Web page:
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Xerox’s Interim CEO Says Demand Still High Amid Recession Fears

C.J. Fairfield

‘Inflationary pressure is expected to continue in the near term, but we will offset a large portion of inflation-related cost growth with price increases for our products and services,’ says Xavier Heiss, chief financial officer and executive vice president.

Steve Bandrowczak, Xerox’s interim CEO

While fears of an economic downturn have emerged putting many in the channel on high alert, Xerox executives said they have not yet seen a slowdown in spending from clients.

“Rather, we continue to experience a recovery in demand from post-pandemic lows, particularly in equipment sales,” said Steve Bandrowczak, Xerox’s interim CEO, during the Norwalk, Conn.-based company’s FY22 Q2 earnings call on Tuesday.

“Further, our IT services and digital services businesses are positioned to benefit from growing levels of investment in digital transformation projects and hybrid workplace solutions, which are far less acceptable to a pullback in IT spending. And we are now starting to see signs of supply chain improvements and resilience.”

He said given the strength in demand across Xerox products and services, and margin improvements through price increases and cost reductions, the company is maintaining its 2022 revenue and free cash flow guidance.

Bandrowczak has been president and chief operations officer at Xerox since 2018 and was named interim CEO in June after CEO John Visentin died due complications of an ongoing illness.

Bandrowczak started the earnings call by saying a few words about Visentin.

“As we mourn this loss I am inspired and deeply humbled by how the Xerox family has come together and become stronger,” he said. “We will honor John by continuing to execute across the four strategic initiatives he articulated for returning Xerox to long-term, sustainable growth and by operating as one cohesive team to help propel us forward.”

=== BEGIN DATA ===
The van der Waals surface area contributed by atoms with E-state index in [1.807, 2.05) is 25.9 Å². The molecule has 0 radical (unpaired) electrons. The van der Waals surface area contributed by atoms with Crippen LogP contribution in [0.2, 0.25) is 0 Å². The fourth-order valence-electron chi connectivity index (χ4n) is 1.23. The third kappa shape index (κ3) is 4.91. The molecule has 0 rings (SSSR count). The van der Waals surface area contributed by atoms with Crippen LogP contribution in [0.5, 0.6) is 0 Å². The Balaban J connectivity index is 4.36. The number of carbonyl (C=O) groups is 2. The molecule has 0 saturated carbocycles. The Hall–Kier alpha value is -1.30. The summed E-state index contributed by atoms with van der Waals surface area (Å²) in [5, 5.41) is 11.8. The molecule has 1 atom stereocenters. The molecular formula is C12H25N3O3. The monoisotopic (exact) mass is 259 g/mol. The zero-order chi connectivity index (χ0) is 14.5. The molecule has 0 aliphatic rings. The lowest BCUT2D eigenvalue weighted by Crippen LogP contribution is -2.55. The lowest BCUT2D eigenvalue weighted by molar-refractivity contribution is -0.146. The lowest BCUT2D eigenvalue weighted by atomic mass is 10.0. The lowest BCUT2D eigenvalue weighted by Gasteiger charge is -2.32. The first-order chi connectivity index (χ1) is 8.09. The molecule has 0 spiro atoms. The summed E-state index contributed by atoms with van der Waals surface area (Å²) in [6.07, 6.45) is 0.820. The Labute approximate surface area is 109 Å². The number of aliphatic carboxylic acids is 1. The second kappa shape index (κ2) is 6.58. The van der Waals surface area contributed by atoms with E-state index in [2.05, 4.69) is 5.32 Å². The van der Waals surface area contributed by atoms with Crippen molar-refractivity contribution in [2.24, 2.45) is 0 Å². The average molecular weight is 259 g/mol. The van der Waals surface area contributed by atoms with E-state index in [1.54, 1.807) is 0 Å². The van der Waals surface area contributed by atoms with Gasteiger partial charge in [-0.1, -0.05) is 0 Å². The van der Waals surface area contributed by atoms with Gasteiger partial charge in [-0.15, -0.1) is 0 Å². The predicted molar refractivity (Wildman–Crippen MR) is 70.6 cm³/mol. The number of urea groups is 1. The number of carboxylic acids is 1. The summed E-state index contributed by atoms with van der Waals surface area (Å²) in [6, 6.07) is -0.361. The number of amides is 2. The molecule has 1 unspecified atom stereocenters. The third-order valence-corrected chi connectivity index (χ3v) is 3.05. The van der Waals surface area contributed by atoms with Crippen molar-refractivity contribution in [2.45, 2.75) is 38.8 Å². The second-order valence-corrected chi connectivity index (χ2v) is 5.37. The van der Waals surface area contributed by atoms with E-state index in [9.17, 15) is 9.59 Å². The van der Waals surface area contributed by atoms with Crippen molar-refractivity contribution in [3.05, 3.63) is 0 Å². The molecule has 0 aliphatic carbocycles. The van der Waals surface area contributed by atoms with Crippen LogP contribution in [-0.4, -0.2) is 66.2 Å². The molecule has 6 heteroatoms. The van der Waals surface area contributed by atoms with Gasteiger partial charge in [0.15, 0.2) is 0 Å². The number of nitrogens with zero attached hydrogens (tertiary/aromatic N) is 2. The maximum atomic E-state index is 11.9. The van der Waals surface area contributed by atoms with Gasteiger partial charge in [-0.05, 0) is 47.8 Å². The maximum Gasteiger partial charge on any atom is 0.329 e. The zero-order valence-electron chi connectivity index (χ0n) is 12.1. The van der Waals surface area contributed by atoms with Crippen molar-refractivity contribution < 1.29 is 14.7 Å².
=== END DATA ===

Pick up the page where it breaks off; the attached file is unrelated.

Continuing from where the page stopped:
He said Visentin instilled a “one-team mentality” within the company which he said the team will use as inspiration to move forward and preserve his legacy.

While woes of an economic downtown start to surface, Xerox is also fighting back ongoing inflation and supply chain shortages.

“Inflationary pressure is expected to continue in the near term, but we will offset a large portion of inflation-related cost growth with price increases for our products and services,” said Xavier Heiss, chief financial officer and executive vice president, during the call. “The effects of our price increases will compound over time, particularly for our contractual business where price increases are elected at specific times throughout the year or upon contract renewal.

“Our backlog remains strong, and we still see demand that outpaced the supplies here. And clearly, customers are still planning a gradual return to the office,” he added.

He said increased COVID-19 vaccination rates across the globe are impacting return-to-office measures and print volumes saying that there was a “gradual recovery” during the second quarter. He also expects to see a gradual recovery of print volume during the second half of the year.

Xerox reported $1.75 billion in revenue for the quarter, down 2.6 percent year-over-year for the second quarter. The company also recorded a quarterly pre-tax loss of $5 million, compared with a profit of $99 million for the same period last year. Xerox reported adjusted operating income of $35 million for the quarter, compared with $126 million for the same period the year before.

“Like last quarter, adjusted operating income was negatively affected by supply constraints, broad-based inflationary pressure across our cost structure and investment in our new businesses,” he said. “We expect profitability to improve sequentially for the remaining two quarters of the year as supply chain costs normalize, particularly freight costs and through a leasing of product supply constraint which will not only improve equipment sales, but equipment gross margin as product mix normalizes.”

On Wednesday afternoon, Xerox stock traded at $16.42 per share, up about 1 percent for the day but down about 27 percent so far this year.

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C.J. Fairfield

CJ Fairfield is an associate editor at CRN covering solution providers, MSPs and distributors. Prior to joining CRN, she worked at daily newspapers, including The Press of Atlantic City in New Jersey and The Frederick News-Post in Maryland. She can be reached at

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